“We’ve been trying to get our constituents the help they need, whether it’s mental health or families getting treatments,” Simpson said.

Oliva noted that the Florida House since 2015 has passed 17 bills related to opioids. “No contribution has ever or will ever change my principles or my vote,” he said.

Scott, in his first budget after taking office in 2011, proposed to scrap the state’s prescription monitoring database — an affront to lawmakers like Fasano who argued it hadn’t even been given a chance to get up and running, let alone prevent people from “doctor shopping.” Scott later reversed course, which was cheered far away in Kentucky, whose state leaders had pleaded with Florida to stiffen regulations on its pain clinics so their residents would stop driving across state lines and coming back with pills.

Scott also eliminated the Governor’s Office of Drug Control, leaving Florida without a centralized place to coordinate ways to combat the opioid epidemic.

Rick Scott’s explanation

In response to questions about donations from companies in the drug data, Chris Hartline, Scott’s spokesman in the U.S. Senate, said: “Describing companies like Walmart and Publix as ‘opioid distributors’ is one of the craziest things I’ve ever heard.”

Walmart distributed more than 289 million prescription opioid pills in Florida, the analysis found. Publix distributed about 194 million.

Hartline added that as governor, Scott “passed the most sweeping opioids legislation in state history,” and secured more than $1 billion for mental health and substance abuse services.

Bondi filed a lawsuit in 2018 against several drugmakers and pharmacies, accusing them of racketeering in their “relentless campaign” to supply Floridians with opioids.

Dr. Michelle Weiner is a South Florida pain doctor who prefers to prescribe her patients medical marijuana instead of opioids. One of her patients, Paul Messer, says medical marijuana has helped reduce his tremors caused by Parkinson’s disease.

But even Bondi accepted $54,000 from Walmart, $6,500 from Publix, $3,000 from Walgreens and $1,000 from the pharmaceutical company McKesson.

She did not respond to requests for comment.

At least $355,000 came from the drugmakers (Actavis, SpecGx and Par) themselves. The opioid manufacturers donated the vast majority to Florida’s Republican Party. They also gave more than $2,500 each to Scott, former Attorney General Bill McCollum, former state Rep. Jason Brodeur, former state Sens. Denise Grimsley and Dana Young, and former Senate President Joe Negron.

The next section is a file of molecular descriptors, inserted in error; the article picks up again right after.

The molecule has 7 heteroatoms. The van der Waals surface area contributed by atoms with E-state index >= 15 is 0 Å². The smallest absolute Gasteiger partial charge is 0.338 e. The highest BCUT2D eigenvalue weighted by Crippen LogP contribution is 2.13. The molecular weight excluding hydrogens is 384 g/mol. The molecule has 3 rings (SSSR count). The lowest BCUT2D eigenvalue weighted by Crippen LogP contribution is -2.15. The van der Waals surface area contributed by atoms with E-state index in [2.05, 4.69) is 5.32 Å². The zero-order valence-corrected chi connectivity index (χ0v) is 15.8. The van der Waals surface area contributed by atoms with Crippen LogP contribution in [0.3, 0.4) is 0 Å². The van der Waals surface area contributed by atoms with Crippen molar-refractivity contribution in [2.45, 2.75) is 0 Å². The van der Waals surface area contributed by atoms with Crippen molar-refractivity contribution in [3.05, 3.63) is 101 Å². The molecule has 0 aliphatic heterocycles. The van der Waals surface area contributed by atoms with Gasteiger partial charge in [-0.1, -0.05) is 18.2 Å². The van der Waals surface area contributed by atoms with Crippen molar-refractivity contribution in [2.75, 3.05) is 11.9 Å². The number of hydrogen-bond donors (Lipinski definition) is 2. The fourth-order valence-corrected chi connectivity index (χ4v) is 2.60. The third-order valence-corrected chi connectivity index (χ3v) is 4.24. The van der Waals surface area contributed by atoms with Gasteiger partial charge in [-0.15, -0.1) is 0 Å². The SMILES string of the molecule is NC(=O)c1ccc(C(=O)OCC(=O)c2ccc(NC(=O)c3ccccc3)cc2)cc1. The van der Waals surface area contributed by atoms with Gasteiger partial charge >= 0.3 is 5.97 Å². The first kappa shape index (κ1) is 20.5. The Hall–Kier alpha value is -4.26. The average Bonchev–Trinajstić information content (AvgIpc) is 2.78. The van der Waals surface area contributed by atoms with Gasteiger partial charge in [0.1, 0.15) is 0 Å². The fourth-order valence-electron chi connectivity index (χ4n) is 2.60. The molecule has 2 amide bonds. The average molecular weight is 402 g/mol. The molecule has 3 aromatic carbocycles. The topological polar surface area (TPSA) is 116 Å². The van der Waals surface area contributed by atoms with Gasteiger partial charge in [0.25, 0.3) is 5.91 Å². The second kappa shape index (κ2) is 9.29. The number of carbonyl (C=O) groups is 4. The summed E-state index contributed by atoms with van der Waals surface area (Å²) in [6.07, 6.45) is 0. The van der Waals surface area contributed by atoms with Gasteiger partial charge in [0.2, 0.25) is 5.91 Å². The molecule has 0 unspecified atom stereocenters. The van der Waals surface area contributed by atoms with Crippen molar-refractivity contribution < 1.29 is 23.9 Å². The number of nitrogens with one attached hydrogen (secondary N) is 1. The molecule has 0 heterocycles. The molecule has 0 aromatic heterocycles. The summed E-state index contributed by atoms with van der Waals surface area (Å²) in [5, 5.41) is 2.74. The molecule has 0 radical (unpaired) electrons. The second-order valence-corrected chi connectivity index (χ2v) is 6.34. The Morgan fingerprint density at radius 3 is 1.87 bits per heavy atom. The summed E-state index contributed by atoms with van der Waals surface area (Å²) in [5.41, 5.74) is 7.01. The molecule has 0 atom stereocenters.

Brodeur, a Sanford Republican now running for state Senate, said that “not once” did any of the manufacturing or pharmacy companies that donated to him ever speak to him about the opioid crisis or related legislation.

“I’m proud of the bill we passed in 2018 putting severe restrictions on opioids,” he said, referencing legislation that required doctors and pharmacists to use the drug monitoring program. “Was it too late? In hindsight, absolutely.”

The companies defend their actions

The companies identified in the analysis said they have come a long way since 2012.

A Walmart spokeswoman pointed to a fact sheet that says Walmart and Sam’s Club “are the first national pharmacy chains to restrict initial acute opioid prescriptions to no more than a seven-day supply.”

A spokesman for CVS said the chain had only ever distributed hydrocodone, not oxycodone, and ended its distribution of even those drugs in 2014.

“While we have taken numerous actions to strengthen our existing safeguards ... doctors have the primary responsibility to make sure the opioid prescriptions they write are for a legitimate purpose,” the spokesman said.

Publix declined to comment on questions related to opioids, but a spokesman said the company’s “political activity does not correspond with any legislation.”

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Dave Aronberg, state attorney for Palm Beach County, joined Sen. Bill Nelson during a press conference at St. Mary’s Medical Center in West Palm Beach, March 27, 2018. Nelson witnessed the affects of Palm Beach County’s opioid crisis during his visit to the neonatal intensive care unit. John McCall South Florida Sun Sentinel

McKesson, a distributor, said it will invest in a “national system” to alert pharmacists and doctors of patients at risk for opioid overuse. AmerisourceBergen and Cardinal Health both said the pill data collected by the Drug Enforcement Agency was only recently made public and therefore had not been available as a tool for distributors to monitor pharmacies’ total pill intake.

Amneal, a manufacturer, said it has a “rigorous compliance program.”

Aronberg said the corporate giants responsible for the opioid epidemic have not yet faced adequate legal consequences. But he’s hopeful the ongoing lawsuits will at least impose financial punishments.

“This epidemic was man-made and years in the making,” he said. “It was a combination of corporate malfeasance, professional greed, political apathy and regulatory failure.”

More than a half-million people died from opioids between 2000 and 2015. Today, opioid deaths are considered an epidemic. To understand the struggle of a drug addiction, we take a closer look at what happens to the body.